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An Investigation into the Heat of Neutralisation

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An Investigation into the Heat of Neutralisation Planning: Aim: the aim of this investigation is to look at what effect concentration has on the temperature and energy changes in a neutralisation reaction. Introduction: Neutralisation occurs when an acid and an alkali base are reacted together to form a neutral solution. Despite this, a neutral solution will only be achieved if the alkali and acid are of equal strength. This occurs because the H+ ion in the acid reacts with the OH� ion in the alkali to form H20 or water, which is neutral. The H+ ions are destroyed when they are reacted with a carbonate or metal base. The OH� ions are destroyed when they are reacted with an acid. The equation for this is shown as follows: H+ + OH� H20 However alkalis and acids all differ because of their structure. This means that as well as water being produced, so is a salt. Acid + Alkali Salt + Water XH+ + YOH� XY + H20 HCl + NaOH NaCl + H20 Neutralisation is always an exothermic reaction, therefore heat is given out, because the energy released from forming bonds is greater then that taken in and used in the breaking of the bonds. ...read more.


4. Record the temperature of the alkali. 5. Measure out 25cm3 of HCl using the second measuring cylinder and pipette. 6. Record the temperature of the acid. 7. Pour the acid into the cup along with the NaOH and very quickly place on the lid. 8. Stir the solution five times with the thermometer. 9. Wait until the temperature has reached its highest point, i.e. when there are no signs it will increase, and then record it. 10. Wash out the measuring cylinders, thermometer and cup then repeat the experiment twice more. 11. Repeat the whole experiment to obtain results for the different combinations of acids and alkalis shown above. When completing the results table below, the initial temperature is the average of the initial temperature of acid and that of the alkali. Results: HCl (hydrochloric acid) CH3COOH ( ethanoic acid) CH3CH2COOH (propanoic acid) NaOH (sodium hydroxide) Initial temp 0C Final temp 0C Temp change 0C 1 2 3 1 2 3 1 2 3 22.1 22.2 22.3 23.4 23.3 23.9 25.1 23.8 23.5 28.8 28.8 28.9 29.7 29.4 30.3 31.3 28.3 27.9 6.9 7.0 7.0 6.3 6.1 6.4 6.2 6.5 6.4 NH4OH (ammonia solution) ...read more.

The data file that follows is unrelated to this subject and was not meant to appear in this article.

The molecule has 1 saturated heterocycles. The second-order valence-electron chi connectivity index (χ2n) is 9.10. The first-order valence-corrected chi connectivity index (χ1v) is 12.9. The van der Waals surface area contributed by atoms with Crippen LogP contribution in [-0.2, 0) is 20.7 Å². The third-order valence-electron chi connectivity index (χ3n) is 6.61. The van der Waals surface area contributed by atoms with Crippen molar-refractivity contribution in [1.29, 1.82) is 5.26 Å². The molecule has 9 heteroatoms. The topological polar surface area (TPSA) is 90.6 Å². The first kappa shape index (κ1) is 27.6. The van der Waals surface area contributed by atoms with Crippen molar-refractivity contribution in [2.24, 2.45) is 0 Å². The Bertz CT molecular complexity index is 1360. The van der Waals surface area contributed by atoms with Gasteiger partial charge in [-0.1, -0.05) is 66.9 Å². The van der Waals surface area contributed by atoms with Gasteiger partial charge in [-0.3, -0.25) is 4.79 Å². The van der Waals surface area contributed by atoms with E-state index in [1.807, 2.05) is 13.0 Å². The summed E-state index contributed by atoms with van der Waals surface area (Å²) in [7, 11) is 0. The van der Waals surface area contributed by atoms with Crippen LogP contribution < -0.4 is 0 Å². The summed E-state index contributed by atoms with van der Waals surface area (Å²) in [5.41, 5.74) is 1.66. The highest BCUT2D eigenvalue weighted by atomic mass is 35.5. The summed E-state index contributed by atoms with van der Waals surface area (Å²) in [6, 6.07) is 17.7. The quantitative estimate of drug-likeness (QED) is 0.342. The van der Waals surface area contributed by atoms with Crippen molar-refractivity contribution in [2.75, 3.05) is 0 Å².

Although heat was lost to the surroundings, it was lost in all my experiments equally. If I were to redo the experiment there are a few improvements I would make. I feel that I could have been more accurate in measuring my volumes of acid and alkali, but then flaws in my readings could be attributed to human error. Also, because of human error the readings on the thermometer may not have been accurate, however, using a thermometer connected to a computer and having the computer take the readings could solve this problem. Repeating my experiment another time for each of the reactions would be more accurate as I would have more data. If repeating the experiment I would insulate the lid of the cup and the measuring cylinders to prevent heat loss through them. To extend the investigation I could also look at some of the variables that I mentioned above. If I were to investigate a wider range of acids and alkalis it would extend the investigation and enhance my results. Another extension would be to experiment with different concentrations and seeing how they affect the heat of neutralisation, however this was not possible due to time limitations. Laura Davies Chemistry Coursework ...read more.

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